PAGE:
To browse all LAO publications, visit our Publications page.
February 24, 1993 - The 1993-94 Governor's Budget recognizes a decline in the state's fiscal fortunes for the fifth consecutive year. The continuing state recession has once again undermined the state's current-year spending plan, and will force the Legislature and the Administration into more painful choices as they struggle to balance the budget for the 1993-94 fiscal year. Even without attempting to provide for a prudent reserve, this task will require spending cuts or revenue increases conservatively estimated at $8.6 billion over the next 18 months. Given the magnitude of actions already taken in recent years, resolving this year's fiscal crisis requires a fundamental rethinking of governmental responsibilities in California. Here we assess the state's current fiscal outlook and evaluate the Governor's response to the situation. We also examine the implications of the 1994-95 outlook on possible budget strategies for 1993-94.
February 1, 1993 - State Fiscal Picture 1993-94
February 1, 1993 - Perspectives on the Economy 1993-94
January 1, 1993 - This document summarizes, by program area, the principal findings and recommendations set forth in the Analysis and the Perspectives and Issues.
January 1, 1993 - As has been the case in each of the past four years, the 1993-94 Governor’s Budget recognizes a substantial decline in the state’s fiscal fortunes. The continuing state recession has once again undermined the state’s current-year spending plan, and will force the Legislature and the Administration into more painful choices as they struggle to balance the budget for the 1993-94 fiscal year. Even without attempting to provide for a prudent reserve, this task will require spending cuts or revenue increases conservatively estimated at $8.6 billion over the next 18 months. Given the magnitude of actions already taken in recent years, resolving this year’s fiscal crisis requires a fundamental rethinking of governmental responsibilities in California.
November 1, 1992 - The 1992-93 budget situation presented the Legislature and the Governor with a second consecutive year of massive budget funding gaps due to the ongoing economic problems in California and the nation. Last year, the Legislature resolved a 1991-92 budget funding gap of $14.3 billion through the enactment of $7.2 billion of tax increases, $3.4 billion of spending reductions, and $3.7 billion in other actions. At that time, both the Legislature and the administration anticipated that their actions would balance the state’s spending needs with its expected revenues not only in 1991-92, but for 1992-93 as well. That expectation, however, assumed that California’s economy would resume its growth in mid-1991. Instead, the recession continued to drag down state revenues while simultaneously boosting spending needs for various programs.
October 6, 1992 - Supplemental Report of the 1992 Budget Act
September 8, 1992 - On September 2, 1992, Governor Wilson signed into law the 1992 Budget Act and related legislation. The $57.4 billion budget package ended a period of more than two months during which the state government operated without a budget. In addition to the Budget Act itself, the budget package includes 23 other measures that make the law changes necessary to achieve budgeted savings. This implementing legislation makes a wide variety of significant changes that affect most of the state’s major programs as well as state assistance to schools and local governments. This report is part of a series that highlights the impacts of the budget package.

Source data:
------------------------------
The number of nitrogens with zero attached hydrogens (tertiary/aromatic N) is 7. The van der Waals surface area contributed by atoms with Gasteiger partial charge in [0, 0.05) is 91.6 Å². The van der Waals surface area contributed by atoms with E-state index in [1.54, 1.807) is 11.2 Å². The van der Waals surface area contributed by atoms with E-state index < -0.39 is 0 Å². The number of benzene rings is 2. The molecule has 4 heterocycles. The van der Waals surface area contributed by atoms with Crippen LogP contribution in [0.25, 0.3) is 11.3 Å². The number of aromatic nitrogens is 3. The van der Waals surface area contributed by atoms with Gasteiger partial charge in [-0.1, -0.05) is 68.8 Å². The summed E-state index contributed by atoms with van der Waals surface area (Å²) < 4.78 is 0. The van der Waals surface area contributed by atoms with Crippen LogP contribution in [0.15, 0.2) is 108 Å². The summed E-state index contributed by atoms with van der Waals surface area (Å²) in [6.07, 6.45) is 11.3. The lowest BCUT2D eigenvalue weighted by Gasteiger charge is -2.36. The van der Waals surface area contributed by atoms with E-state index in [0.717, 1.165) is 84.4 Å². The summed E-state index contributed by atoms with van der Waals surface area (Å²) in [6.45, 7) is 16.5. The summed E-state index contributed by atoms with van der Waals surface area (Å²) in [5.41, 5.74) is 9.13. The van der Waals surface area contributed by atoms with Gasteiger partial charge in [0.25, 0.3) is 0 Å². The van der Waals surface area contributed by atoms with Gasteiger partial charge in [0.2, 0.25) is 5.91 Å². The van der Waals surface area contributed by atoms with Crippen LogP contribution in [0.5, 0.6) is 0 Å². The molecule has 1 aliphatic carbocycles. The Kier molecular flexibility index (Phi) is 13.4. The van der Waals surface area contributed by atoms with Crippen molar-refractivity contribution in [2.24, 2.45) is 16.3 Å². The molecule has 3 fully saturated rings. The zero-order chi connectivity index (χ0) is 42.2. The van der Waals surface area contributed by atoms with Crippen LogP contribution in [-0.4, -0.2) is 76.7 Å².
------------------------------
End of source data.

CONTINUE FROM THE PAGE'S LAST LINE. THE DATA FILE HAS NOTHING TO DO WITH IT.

February 1, 1992 - The outlook for the 1992-93 budget is dominated by the continued poor performance of the state and national economies. Even if recovery from the recession is now underway, as anticipated by the 1992-93 Governor’s Budget, state revenues will not be sufficient to both pay off the accumulated budget deficits and fund state services at current levels. Further delays in the timing of the state’s recovery will compound the problem faced by the Legislature in crafting a budget for 1992-93. The Governor’s Budget realistically addresses only a portion of the state’s budget problem. Although it would make some significant reductions in major state programs, it relies upon optimistic assumptions as to the availability of federal and other funds to bring the budget into balance, and does not offer an adequate reserve fund to protect the budget against unanticipated changes.
January 1, 1992 - In order to bring revenues and spending into balance on a permanent basis, the Legislature will need to make significant reductions in spending on major programs, as well as reexamine the coverage and structure of the state's tax system. An early start is needed to lay the groundwork for these difficult decisions. The purpose of this document is to provide the Legislature with a variety of spending and revenue options that can begin this process.
January 1, 1992 - Supplemental Report Language Agenda 1992-93 Budget Conference Committee
January 1, 1992 - This policy brief summarizes the current fiscal outlook and the major proposals in the Governor's budget plan. It provides an assessment of that plan and describes additional steps that need to be taken to arrive at a fiscally sound 1992-93 budget.
December 1, 1991 - This policy brief presents an overview of the State's short-term and long-term fiscal problems.
September 1, 1991 - This report summarizes the fiscal effect of the 1991 Budget Act (Ch 118/91-AB 222, Vasconcellos) including the effects of major legislation accompanying the budget which were enacted as part of the overall state spending plan for 1991-92.
July 1, 1991 - Supplemental Report of the 1991 Budget Act